We’re now in the full tsunami of presidential mourning-cum-nostalgia for George H.W. Bush. As I wrote a couple days ago, the historical legacy is mixed and complicated, though it does include real achievements. Watching on cable news over the last 24 hours the tributes and praise have, for me at least, become close to overwhelming – almost as though Bush was a saint-like figure who walked the earth in a unique way and was an avatar of civility, goodness and universal affability and rectitude. In some ways, the nostalgia seems greater than it was even for Reagan, who was certainly a more historically consequential President and is embraced as the ideological saint of one of the two national political parties.
But this thing with Bush and the Bush family is not new.
You can see this adoration anticipated in the 2000 GOP convention where George W. Bush received the Republican presidential nomination. The late General Norman Schwarzkopf, commanding General in the Gulf War, was brought on to give a speech where he openly marveled at how wonderful it would be if another member of the Bush family could lead the country’s armed forces. “Recalling back to Operation Desert Storm, I can’t help asking myself: wouldn’t it be great for our armed forces and for America if we could have another commander in chief named George Bush with Dick Cheney on his team?”
Barbara Bush was brought out to give a speech in which she was presented as a kind of national mom, telling convention attendees to “zip-it!” at one point. This came in the aftermath of impeachment and the Lewinsky scandal. So at one level it was hardly surprising that the GOP image makers would play up family and traditionalism. But it wasn’t just about Clinton’s sex scandals. There was a pretty clear theme that Clinton just didn’t come from good people. Not like the Bushes. His failures and disappointments weren’t that surprising after all. He didn’t come from good stock.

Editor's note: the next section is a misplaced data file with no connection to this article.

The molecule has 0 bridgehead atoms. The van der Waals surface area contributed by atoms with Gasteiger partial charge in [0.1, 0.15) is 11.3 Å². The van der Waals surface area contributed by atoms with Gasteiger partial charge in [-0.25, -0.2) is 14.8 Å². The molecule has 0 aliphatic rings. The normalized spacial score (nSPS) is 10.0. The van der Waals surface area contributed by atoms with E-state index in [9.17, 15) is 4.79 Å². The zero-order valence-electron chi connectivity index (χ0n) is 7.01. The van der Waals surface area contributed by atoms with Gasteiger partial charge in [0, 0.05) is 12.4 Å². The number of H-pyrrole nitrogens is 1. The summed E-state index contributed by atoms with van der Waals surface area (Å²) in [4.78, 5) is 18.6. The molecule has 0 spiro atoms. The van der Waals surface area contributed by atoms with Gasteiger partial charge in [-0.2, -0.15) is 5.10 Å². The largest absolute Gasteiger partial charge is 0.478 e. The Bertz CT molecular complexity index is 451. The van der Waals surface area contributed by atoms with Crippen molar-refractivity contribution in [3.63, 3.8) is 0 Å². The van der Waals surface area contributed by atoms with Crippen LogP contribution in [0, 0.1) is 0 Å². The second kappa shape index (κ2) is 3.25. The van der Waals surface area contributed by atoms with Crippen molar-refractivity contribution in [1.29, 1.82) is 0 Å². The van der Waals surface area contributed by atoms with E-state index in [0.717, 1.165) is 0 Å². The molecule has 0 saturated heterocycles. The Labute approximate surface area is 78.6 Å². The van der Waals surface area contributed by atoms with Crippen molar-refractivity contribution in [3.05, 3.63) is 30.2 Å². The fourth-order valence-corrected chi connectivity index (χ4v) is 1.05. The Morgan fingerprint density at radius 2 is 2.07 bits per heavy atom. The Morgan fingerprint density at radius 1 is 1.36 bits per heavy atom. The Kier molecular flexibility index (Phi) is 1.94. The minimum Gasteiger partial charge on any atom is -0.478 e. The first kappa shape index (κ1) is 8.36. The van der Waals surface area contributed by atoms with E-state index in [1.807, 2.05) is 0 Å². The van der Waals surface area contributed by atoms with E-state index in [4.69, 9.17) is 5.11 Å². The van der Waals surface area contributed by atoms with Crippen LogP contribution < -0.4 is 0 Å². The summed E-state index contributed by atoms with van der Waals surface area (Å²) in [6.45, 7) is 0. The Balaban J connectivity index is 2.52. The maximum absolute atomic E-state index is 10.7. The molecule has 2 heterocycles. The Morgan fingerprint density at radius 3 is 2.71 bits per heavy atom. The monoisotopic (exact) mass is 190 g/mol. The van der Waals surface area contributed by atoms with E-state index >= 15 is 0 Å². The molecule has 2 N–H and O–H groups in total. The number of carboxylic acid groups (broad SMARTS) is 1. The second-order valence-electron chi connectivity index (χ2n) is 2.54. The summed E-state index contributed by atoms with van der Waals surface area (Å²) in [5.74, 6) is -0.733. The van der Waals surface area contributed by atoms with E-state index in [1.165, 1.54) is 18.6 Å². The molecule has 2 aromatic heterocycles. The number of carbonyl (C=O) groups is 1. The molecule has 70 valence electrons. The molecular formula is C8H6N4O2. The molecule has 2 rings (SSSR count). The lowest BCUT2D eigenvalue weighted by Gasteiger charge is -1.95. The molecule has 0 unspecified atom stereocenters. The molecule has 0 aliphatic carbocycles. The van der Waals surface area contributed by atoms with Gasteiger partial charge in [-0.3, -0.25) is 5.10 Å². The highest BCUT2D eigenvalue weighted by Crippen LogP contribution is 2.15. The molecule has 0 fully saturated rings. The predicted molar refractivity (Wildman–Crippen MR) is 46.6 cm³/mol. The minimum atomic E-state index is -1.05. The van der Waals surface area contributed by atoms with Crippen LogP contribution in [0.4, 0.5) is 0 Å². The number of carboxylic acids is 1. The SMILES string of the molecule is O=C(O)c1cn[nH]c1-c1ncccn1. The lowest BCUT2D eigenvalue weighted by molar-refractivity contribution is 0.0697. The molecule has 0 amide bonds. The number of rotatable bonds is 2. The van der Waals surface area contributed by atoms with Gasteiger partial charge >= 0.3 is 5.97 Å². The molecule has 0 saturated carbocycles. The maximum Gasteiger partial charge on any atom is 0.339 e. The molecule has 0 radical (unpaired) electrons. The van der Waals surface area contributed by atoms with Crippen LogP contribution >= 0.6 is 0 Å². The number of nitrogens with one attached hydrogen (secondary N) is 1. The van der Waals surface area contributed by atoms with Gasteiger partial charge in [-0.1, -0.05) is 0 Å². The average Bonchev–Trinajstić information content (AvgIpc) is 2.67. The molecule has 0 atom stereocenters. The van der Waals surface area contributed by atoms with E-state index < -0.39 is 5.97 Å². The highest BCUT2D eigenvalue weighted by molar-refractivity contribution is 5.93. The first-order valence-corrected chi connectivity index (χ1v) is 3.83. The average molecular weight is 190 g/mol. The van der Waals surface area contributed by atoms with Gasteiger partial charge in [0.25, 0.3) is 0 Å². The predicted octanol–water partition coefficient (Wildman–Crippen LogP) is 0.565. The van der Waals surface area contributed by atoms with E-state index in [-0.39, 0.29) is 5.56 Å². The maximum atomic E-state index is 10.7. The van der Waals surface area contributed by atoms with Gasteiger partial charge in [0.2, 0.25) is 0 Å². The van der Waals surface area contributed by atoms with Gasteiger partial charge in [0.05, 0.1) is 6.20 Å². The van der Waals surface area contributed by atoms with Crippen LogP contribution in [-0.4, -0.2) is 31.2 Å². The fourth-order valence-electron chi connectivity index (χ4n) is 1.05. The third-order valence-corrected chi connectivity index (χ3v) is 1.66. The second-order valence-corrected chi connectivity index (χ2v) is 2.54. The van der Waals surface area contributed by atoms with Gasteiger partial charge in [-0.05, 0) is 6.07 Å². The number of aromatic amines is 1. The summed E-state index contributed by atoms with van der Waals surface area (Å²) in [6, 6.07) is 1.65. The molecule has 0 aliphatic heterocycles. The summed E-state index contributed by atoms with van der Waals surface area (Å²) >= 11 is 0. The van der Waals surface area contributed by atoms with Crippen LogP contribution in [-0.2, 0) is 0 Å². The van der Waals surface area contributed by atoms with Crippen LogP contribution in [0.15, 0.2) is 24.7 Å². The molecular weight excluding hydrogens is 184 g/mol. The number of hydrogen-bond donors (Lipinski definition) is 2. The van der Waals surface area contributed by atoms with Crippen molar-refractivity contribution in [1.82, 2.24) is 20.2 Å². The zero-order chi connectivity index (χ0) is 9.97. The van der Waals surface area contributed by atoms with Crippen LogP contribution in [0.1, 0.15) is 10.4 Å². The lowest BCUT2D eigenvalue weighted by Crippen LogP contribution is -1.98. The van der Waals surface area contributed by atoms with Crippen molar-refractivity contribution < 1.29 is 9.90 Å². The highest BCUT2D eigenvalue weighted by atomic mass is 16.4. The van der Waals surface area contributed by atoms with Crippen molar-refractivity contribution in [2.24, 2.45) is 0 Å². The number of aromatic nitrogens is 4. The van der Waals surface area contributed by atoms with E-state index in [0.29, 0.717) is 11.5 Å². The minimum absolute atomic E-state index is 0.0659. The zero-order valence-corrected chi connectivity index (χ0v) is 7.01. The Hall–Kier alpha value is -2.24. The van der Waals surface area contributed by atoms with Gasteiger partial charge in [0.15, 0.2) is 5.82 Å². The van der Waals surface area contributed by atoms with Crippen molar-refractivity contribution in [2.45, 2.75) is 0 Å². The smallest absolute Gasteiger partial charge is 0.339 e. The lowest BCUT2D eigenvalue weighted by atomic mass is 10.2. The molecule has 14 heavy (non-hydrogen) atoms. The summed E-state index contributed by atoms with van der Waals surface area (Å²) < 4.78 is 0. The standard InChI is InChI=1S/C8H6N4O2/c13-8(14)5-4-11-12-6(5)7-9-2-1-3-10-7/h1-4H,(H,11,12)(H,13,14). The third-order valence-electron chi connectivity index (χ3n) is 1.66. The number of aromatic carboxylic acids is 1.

The convention was carefully, intentionally framed as a restoration after a Clinton interregnum.
There’s another aspect of the contrast that goes beyond elite social prejudice against Clinton’s background. If you look at Ronald Reagan and Bill Clinton and Barack Obama, to some extent Nixon too, they seemed to come out of nowhere. There’s an immediate nuclear family. But there’s no political lineage behind these men, no intergenerational wealth sustaining vast unfolding branches of a family. They just come out of nowhere and their families fade again into that collective nowhere. Both of Barack Obama’s parents were dead when he entered national public life, even fairly early in life. Bill Clinton’s mother died soon after he was elected. Neither had any history with their fathers. They’re all singular individuals, come out of nowhere and have no familial apparatus that continues as public forces after them.
The Bushes are quite different in this way, not because they have more kids but because like most established families they keep up, chronicle and publicize their collective history. The laggards mainly get helped along with good educations and wealth and inertia. You have ancestors that go back a thousand years just like Queen Elizabeth does. The difference is she has a list of all of their names and you don’t.
A big slice of the country, and particularly the GOP, has long seen the Bushes as avatars of establishment, elite rectitude and order. Intergenerational history, patriarchs and histories of power and wealth are deeply rooted parts of many people’s sense of order, hierarchy and propriety. None of this should obscure for us mourning and remembering a man who had good qualities and played an important role in our history. But it’s this background which bulks so large in this collective moment.